Top civil servant defies stay-home order
McLaughlin spent two weeks over Christmas with family in Ottawa
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Hey there, time traveller!
This article was published 04/01/2021 (813 days ago), so information in it may no longer be current.
While Premier Brian Pallister urged Manitobans to stay home over the holidays, his chief civil servant travelled outside the province to spend Christmas at his former home in Ottawa.
Pallister’s staff confirmed Sunday that David McLaughlin spent the last two weeks of December working “from his immediate family’s home in Ontario.”
“The assertion that the Clerk of Executive Council was on vacation is false and it would be grossly inaccurate for such a narrative to be propagated,” Pallister’s communications chief, Blake Robert, said in an email, responding to Free Press questions about McLaughlin’s travel.
The government’s admission comes at a time when the premier, his cabinet and public health officials are pleading with Manitobans to avoid travel and stay home.
Before and during the holidays, the government implored Manitobans to stay put with its #StayAtHomeMB campaign.
However, McLaughlin, who was Pallister’s campaign manager in the 2016 and 2019 general elections before being hired last May as Manitoba’s chief bureaucrat, was apparently given the green light to travel.
As well, given his status as a government official, he was not required to self-quarantine for two weeks upon his return from Ontario, meeting with Pallister at the legislative building on Saturday, according to sources.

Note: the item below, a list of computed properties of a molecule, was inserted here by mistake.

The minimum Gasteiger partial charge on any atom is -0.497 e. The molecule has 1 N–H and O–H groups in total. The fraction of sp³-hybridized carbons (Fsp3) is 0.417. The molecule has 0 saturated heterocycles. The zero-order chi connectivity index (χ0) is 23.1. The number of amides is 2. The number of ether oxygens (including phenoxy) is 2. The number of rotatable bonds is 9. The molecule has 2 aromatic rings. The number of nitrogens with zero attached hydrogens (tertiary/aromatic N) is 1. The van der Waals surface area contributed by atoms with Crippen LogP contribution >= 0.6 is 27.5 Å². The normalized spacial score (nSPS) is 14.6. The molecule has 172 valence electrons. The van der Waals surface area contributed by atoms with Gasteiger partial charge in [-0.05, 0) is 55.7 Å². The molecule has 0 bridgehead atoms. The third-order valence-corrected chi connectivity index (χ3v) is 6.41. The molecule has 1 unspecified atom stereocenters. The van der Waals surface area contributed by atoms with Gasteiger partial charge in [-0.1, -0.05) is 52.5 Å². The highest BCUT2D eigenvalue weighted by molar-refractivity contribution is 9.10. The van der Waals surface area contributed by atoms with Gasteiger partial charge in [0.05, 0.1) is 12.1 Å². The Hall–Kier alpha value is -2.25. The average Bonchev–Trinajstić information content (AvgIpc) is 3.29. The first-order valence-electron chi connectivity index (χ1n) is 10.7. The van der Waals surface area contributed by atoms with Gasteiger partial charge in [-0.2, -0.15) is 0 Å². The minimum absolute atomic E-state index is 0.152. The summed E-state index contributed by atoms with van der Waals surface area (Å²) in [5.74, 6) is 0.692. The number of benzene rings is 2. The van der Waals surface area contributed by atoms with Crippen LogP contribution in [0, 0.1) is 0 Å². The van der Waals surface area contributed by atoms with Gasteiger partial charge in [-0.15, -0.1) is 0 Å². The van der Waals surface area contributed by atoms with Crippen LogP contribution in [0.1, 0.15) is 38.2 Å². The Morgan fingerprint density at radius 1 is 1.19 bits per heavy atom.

In recent days, politicians of virtually all political stripes in Canada have got in hot water for travelling abroad during the holidays.
Ontario’s Tory finance minister, Rod Phillips, was forced to resign his cabinet post after news broke that he vacationed in the Caribbean island of St. Barts.
Alberta’s municipal affairs minister, Tracy Allard, was sharply criticized for taking a family vacation in Hawaii last month.
And, Manitoba NDP MP Niki Ashton was stripped of her critic’s roles after travelling to Greece to visit an ailing family member.
Robert, the premier’s director of media relations and issues management, stressed that McLaughlin was on the job while away in Ontario.
“The Clerk returned to his immediate family’s home in Ontario and, for the last two weeks of December, was working remotely — just as thousands of Manitobans have been for months,” he wrote. “The work of government does not stop over the holidays. The Clerk was actively participating in virtual meetings, conference calls, or working on Government of Manitoba business from his home daily.”
Liberal Leader Dougald Lamont said it is hypocritical for a top government official to travel outside the province to be with family members when the government is requiring Manitobans not to mingle with persons outside their home during the code red restrictions.
“While everybody else has been told, ‘Don’t even see your grandmother, don’t see your family on Christmas day, you have people getting on a plane and going to see their family for weeks,” he said.
“(It) was supposed to be all hands on deck, and you have the senior most civil servant in the entire province taking off back to Ottawa to be back with his family at Christmas,” Lamont said.
Lamont also questioned the fact McLaughlin was away at a time when the province was putting the finishing touches on plans for the massive roll-out of the immunization of Manitobans for COVID-19.
“It smacks a little bit of abandoning his post during a time of emergency,” he said.
Larry Kusch didn’t know what he wanted to do with his life until he attended a high school newspaper editor’s workshop in Regina in the summer of 1969 and listened to a university student speak glowingly about the journalism program at Carleton University in Ottawa.